for National Geographic News
Astronomers have identified the smallest known black hole—an object about 3.8 times as massive as the sun.
The black hole, part of a binary star system known as XTE J1650-500, is only about 15 miles (25 kilometers) in diameter, said Nikolai Shaposhnikov, an astrophysicist at NASA's Goddard Space Flight Center in Greenbelt, Maryland.
Shaposhnikov announced the find, which was made using an experimental new technique, Monday in Los Angeles at a meeting of the American Astronomical Society's High Energy Astrophysics Division.
The black hole is located about 10,000 light-years away in the southern constellation Ara.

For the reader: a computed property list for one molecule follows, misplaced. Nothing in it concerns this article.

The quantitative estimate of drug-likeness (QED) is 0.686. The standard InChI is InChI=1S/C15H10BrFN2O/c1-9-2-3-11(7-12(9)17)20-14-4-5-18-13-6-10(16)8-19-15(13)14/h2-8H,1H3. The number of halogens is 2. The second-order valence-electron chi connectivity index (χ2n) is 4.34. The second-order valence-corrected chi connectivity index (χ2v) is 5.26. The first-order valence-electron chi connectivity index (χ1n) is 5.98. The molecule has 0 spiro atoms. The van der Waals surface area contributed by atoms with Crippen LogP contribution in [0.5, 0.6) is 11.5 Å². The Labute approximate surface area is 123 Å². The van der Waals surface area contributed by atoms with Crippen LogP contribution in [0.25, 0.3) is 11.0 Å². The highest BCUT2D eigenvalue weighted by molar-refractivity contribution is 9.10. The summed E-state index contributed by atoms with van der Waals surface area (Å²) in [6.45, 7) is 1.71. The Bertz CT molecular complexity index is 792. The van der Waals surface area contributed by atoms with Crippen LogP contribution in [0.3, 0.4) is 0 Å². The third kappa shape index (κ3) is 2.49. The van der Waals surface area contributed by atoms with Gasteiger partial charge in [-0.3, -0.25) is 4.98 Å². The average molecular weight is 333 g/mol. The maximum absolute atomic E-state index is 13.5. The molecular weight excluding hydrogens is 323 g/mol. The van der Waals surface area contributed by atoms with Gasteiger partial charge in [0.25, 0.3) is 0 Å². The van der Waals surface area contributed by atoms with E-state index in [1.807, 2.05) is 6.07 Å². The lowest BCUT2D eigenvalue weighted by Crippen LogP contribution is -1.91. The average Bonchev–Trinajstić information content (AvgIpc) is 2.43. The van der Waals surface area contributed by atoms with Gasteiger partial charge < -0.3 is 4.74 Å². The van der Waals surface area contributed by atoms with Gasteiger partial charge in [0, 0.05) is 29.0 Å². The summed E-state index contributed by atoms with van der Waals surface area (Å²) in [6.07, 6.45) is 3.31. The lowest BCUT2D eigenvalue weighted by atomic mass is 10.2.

Scientists say the object approaches the lower mass limit at which stars can collapse into black holes. At smaller masses, white dwarf stars or neutron stars form instead.
Space "Traffic Jam"
The scientists were able to determine the black hole's size by examining nearby x-ray emissions.
Black holes themselves are unobservable, because light cannot escape from them. But one way to detect them is when they occur in binary star systems, since they pull gas away from their companion stars.
(Related: "Most Massive Stellar Black Hole Found in Binary System" [October 17, 2007].)
As that gas spirals inward, it forms an accretion disk that gets denser near the center. Shaposhnikov compared the phenomenon to rush-hour traffic funneling into New York City's Lincoln Tunnel.
"A black hole represents a traffic jam [in] the astrophysical environment," he said at an April 1 press conference. "Matter has to squeeze into the black hole."
The in-falling matter also gets very hot, emitting x-ray light that was viewed by Earth-orbiting satellites.
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